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Variation in physical and mechanical properties from three drought tolerant Eucalyptus species grown on the dry west coast of Southern Africa
RISE, Innventia.
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2016 (English)In: European Journal of Wood and Wood Products, ISSN 0018-3768, E-ISSN 1436-736X, 1-13 p.Article in journal (Refereed) In press
Abstract [en]

Southern Africa, and specifically its western parts is dominated by low rainfall areas, and it is expected that the rainfall in most of these parts will in future decrease further due to climate change. Woodlots of fast-growing, non-invasive tree species can provide the opportunity to produce wood and release the pressure on natural woodlands, while creating much needed income to inhabitants. Over the last two decades several trials of Eucalyptus species that could potentially withstand arid conditions were established on the South African west coast. The three most promising genotypes according to their volume growth were selected among 46 pure and hybrid species from two 20-year-old trials for further evaluation. These included 10 Eucalyptus grandis × Eucalyptus camaldulensis hybrid trees, 9 Eucalyptus gomphocephala trees, and 9 Eucalyptus cladocalyx trees for a total of 28 trees. The objective of the study reported here was to investigate the within-tree and between species variability of selected physical and processing properties determining the suitability of these three species for lumber production. The density, microfibril angle, spiral grain angle, MOE, MOR, radial and tangential shrinkage, twist, bow, splitting, and collapse were measured in a radial and longitudinal gradient. Valuable insights were gained which could provide decision support for planting, processing and further research on these species when grown in arid conditions. The E. grandis × camaldulensis hybrid was inferior in terms of most relevant properties to the other two species evaluated. The main shortcoming of both E. gomphocephala and E. cladocalyx was the high levels of twist in lumber.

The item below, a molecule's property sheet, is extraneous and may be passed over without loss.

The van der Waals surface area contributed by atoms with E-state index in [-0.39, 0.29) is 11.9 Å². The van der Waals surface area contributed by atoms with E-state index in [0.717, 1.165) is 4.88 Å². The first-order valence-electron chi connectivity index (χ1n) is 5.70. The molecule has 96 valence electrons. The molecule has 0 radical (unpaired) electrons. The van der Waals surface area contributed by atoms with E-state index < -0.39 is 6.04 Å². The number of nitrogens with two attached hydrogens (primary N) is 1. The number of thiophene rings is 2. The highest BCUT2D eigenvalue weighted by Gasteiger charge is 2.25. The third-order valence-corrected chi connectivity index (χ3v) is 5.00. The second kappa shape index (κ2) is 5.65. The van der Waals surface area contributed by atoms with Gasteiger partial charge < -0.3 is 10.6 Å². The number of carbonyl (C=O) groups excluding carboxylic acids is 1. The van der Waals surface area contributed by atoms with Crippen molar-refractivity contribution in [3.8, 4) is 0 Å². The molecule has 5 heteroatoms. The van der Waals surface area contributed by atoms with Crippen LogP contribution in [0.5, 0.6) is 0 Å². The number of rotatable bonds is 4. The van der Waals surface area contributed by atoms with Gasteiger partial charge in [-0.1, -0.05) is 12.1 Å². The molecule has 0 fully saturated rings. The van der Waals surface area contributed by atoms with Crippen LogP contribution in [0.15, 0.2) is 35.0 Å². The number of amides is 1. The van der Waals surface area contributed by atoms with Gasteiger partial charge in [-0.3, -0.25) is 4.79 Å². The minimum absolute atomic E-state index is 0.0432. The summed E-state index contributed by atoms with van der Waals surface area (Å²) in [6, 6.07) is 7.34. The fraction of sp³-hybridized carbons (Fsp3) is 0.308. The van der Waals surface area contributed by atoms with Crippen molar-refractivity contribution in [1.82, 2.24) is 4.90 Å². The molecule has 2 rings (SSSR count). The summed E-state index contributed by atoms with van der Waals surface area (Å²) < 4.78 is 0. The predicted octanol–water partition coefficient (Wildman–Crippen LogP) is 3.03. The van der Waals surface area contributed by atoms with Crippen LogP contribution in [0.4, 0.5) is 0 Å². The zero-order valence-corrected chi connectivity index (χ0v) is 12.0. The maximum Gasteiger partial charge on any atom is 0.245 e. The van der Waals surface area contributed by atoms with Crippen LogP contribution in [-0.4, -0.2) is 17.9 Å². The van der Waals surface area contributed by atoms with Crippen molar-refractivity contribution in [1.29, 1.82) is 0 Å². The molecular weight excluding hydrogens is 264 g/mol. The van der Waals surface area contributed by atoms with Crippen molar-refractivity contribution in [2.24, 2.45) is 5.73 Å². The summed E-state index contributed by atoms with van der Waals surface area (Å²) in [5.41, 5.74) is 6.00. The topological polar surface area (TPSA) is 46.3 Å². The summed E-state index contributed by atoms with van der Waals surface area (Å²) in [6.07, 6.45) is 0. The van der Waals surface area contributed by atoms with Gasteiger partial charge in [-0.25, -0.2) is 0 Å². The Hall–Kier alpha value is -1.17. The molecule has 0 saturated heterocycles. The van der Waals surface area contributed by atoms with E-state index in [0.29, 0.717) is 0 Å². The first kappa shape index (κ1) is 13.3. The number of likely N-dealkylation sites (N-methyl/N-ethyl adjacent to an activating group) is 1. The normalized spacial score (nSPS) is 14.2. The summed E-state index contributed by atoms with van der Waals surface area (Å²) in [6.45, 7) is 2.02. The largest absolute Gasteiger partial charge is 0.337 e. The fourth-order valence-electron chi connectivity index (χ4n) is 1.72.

Place, publisher, year, edition, pages
2016. 1-13 p.
National Category
Forest Science Wood Science
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URN: urn:nbn:se:ri:diva-16291DOI: 10.1007/s00107-016-1016-3Scopus ID: 2-s2.0-84958742917OAI: oai:DiVA.org:ri-16291DiVA: diva2:1039543
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cited By 0; Article in Press

Available from: 2016-10-24 Created: 2016-10-24 Last updated: 2016-10-31Bibliographically approved

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CiteExportLink to record
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Citation style
  • apa
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